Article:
When you continuously challenge your thinking patterns, like imposter syndrome, doubt, or fear, then you’re teaching your brain a new way to operate.

We use our emotions to make most decisions, even in business, certainly in relationships.

Molly Bloom has fought for her story her entire life. Through sports, business, high-stakes poker, or Hollywood’s elite, she has navigated and overcome countless challenges to be the her(oine) of her own story.

As a young girl she would undergo an intense spinal surgery before being told her athletic career was over. Her response? Well, I guess they don’t know me.”

In her twenties, she constructed one of the most extensive underground poker networks only to see it all seized by the FBI. Battling for her freedom, she leaned on integrity and ownership to create a fresh slate for herself. When she had the opportunity to work with a major Hollywood producer, she fought to be portrayed as more than just another female archetype getting swept off her feet.

Now, as someone who deeply embraces meditation, she uses self-awareness to teach other women about their (and she emphasizes), own power. 

1. Forget About the Naysers

Nearly every business owner has experienced the sting of rejection from investors; sometimes, even those closest to us doubt our path. Staying true to your own inner voice—even when we’re given a blatant no or told we have a 0% chance—is paramount. 

MB: When I was younger, I was a competitive skier. I got severe scoliosis and had to have reconstructive surgery that was very intense. The doctors had told me that mogul skiing was off the table and my parents also were on board with the advice of the medical community. Even my coaches said it’s time to move on. But there was just something in me that couldn’t walk away.

And so that required me to go deep inside and block out the noise externally (and ultimately internally, too) to find the answer. Ceasing to outsource your permission and analyzing the odds, going inside and asking yourself; what is it that I’m called to do? The way that I had to do that was in a relentless way, I had to challenge my thoughts. So when a thought would come into my head, “Well, that back surgeon said that I couldn’t do this.. the challenge is he doesn’t know me. He doesn’t know what I’m capable of. And I highly doubt he’s ever had anybody on his table who’s a competitive mogul skier.”

He’s going to give me the safest, and least negligent route, to put himself in a safe position. It’s this practice of starting to become aware of the thoughts and of what the stories that you’re listening to are and to think critically about it from a rational point of view. Then challenge those thoughts. When you continuously challenge your thinking patterns, like imposter syndrome or doubt or fear, then you’re teaching your brain a new way to operate. And so, you know, when you’re doing it in a relentless fashion, the default mode can become, “No, I believe in myself and I don’t need anybody else to.”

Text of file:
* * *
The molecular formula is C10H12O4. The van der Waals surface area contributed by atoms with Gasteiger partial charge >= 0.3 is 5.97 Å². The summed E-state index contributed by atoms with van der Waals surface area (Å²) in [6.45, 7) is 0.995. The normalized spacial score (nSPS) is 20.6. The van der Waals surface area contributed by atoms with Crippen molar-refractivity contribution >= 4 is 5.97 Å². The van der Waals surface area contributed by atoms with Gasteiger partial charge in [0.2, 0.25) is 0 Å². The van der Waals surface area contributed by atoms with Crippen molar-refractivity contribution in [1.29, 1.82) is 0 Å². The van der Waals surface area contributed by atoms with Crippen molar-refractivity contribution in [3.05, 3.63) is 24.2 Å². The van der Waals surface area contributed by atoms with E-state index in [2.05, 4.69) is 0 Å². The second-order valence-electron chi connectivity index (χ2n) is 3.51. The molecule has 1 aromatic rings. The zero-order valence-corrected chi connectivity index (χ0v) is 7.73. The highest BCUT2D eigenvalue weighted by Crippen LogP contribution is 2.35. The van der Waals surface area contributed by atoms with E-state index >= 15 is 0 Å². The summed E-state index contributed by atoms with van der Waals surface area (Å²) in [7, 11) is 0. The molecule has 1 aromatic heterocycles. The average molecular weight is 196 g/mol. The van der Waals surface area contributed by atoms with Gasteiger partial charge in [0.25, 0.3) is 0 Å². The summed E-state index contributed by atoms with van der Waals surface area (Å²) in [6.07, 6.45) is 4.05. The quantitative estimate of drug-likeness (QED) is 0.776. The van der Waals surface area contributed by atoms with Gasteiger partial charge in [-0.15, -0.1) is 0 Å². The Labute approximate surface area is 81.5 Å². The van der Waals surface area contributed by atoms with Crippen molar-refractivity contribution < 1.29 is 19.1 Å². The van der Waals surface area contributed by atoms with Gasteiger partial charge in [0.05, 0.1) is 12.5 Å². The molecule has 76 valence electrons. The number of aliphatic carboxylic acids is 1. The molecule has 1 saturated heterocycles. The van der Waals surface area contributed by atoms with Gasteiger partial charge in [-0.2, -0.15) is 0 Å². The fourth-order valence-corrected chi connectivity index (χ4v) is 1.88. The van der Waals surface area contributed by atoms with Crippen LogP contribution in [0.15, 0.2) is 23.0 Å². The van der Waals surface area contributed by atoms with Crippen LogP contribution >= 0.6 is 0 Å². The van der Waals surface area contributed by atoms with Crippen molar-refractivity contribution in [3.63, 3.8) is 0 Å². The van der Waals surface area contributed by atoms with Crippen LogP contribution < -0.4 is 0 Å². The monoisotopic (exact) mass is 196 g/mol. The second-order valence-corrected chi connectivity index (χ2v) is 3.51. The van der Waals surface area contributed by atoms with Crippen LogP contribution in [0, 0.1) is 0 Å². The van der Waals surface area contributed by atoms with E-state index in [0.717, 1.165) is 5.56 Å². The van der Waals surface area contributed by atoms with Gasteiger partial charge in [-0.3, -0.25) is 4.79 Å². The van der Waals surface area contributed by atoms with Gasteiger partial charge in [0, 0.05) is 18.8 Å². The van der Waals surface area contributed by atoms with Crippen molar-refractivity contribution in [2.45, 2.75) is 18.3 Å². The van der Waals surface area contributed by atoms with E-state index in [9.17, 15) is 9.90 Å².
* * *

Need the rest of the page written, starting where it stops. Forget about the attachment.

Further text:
2. Learn the Art of Affective Presence

Understanding how your leadership-style impacts the broader organization is essential in helping your team succeed. Relationships within the organization, trust, and the confidence you instill in others profoundly influences every outcome.

MB: Understanding how people feel in your presence is called Affective Presence and it’s what I’m writing my book about. It’s looking at the science of how you make people feel, what kind of emotions you’re eliciting. I always think about the quote, Maya Angelou said, ‘People are going to forget what you said and what you did. They’re never going to forget the way you made them feel.’ It turns out that is scientifically accurate as well, because we use our emotions to make most decisions, even in business, certainly in relationships. We store these subconscious memories based on the emotions someone’s eliciting from you at the time. There’s all this unconscious and conscious bias towards people that make us feel emotionally good.

Starting to understand what that looks like; what are the things that I’m doing that don’t create positive emotional experiences and what are the things that I can do to create those positive emotional experiences? It’s everything from deep listening to authenticity to trust, but also things like feeding people. Remembering what their story is, remembering what their favorite drink is, the lighting in the room, the temperature in the room, the music, the scent of a candle. 

There’s this fascinating study into how human beings operate and they mostly are in response to what kind of neurotransmitters are being emitted in the brain. If it’s cortisol, the stress chemical, they may not know why but in a month or two, they don’t want to be around you. If it’s oxytocin or dopamine or serotonin, they opposite will take effect. In the Guinness Book of World Records there’s a guy who’s known as the best salesman in the world and this was his strategy. He would tell people he liked them, and then he would follow up and send cards every year, reiterating how much he liked them.